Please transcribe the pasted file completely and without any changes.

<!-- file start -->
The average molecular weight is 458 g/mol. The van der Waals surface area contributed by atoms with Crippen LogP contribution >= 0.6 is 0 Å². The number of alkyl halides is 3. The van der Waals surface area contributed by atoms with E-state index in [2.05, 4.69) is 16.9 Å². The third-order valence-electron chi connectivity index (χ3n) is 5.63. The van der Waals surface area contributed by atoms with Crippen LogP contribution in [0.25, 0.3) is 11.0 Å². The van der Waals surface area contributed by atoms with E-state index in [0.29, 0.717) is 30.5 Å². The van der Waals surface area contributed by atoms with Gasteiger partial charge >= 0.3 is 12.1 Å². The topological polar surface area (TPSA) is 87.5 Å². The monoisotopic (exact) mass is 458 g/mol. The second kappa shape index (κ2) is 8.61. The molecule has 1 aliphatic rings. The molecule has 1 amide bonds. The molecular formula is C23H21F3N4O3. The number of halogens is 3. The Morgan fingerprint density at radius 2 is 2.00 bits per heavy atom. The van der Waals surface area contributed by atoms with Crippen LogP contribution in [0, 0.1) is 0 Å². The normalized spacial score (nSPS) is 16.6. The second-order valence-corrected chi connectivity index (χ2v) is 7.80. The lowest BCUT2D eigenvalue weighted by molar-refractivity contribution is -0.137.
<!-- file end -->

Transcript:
The average molecular weight is 458 g/mol. The van der Waals surface area contributed by atoms with Crippen LogP contribution >= 0.6 is 0 Å². The number of alkyl halides is 3. The van der Waals surface area contributed by atoms with E-state index in [2.05, 4.69) is 16.9 Å². The third-order valence-electron chi connectivity index (χ3n) is 5.63. The van der Waals surface area contributed by atoms with Crippen LogP contribution in [0.25, 0.3) is 11.0 Å². The van der Waals surface area contributed by atoms with E-state index in [0.29, 0.717) is 30.5 Å². The van der Waals surface area contributed by atoms with Gasteiger partial charge >= 0.3 is 12.1 Å². The topological polar surface area (TPSA) is 87.5 Å². The monoisotopic (exact) mass is 458 g/mol. The second kappa shape index (κ2) is 8.61. The molecule has 1 aliphatic rings. The molecule has 1 amide bonds. The molecular formula is C23H21F3N4O3. The number of halogens is 3. The Morgan fingerprint density at radius 2 is 2.00 bits per heavy atom. The van der Waals surface area contributed by atoms with Crippen LogP contribution in [0, 0.1) is 0 Å². The normalized spacial score (nSPS) is 16.6. The second-order valence-corrected chi connectivity index (χ2v) is 7.80. The lowest BCUT2D eigenvalue weighted by molar-refractivity contribution is -0.137.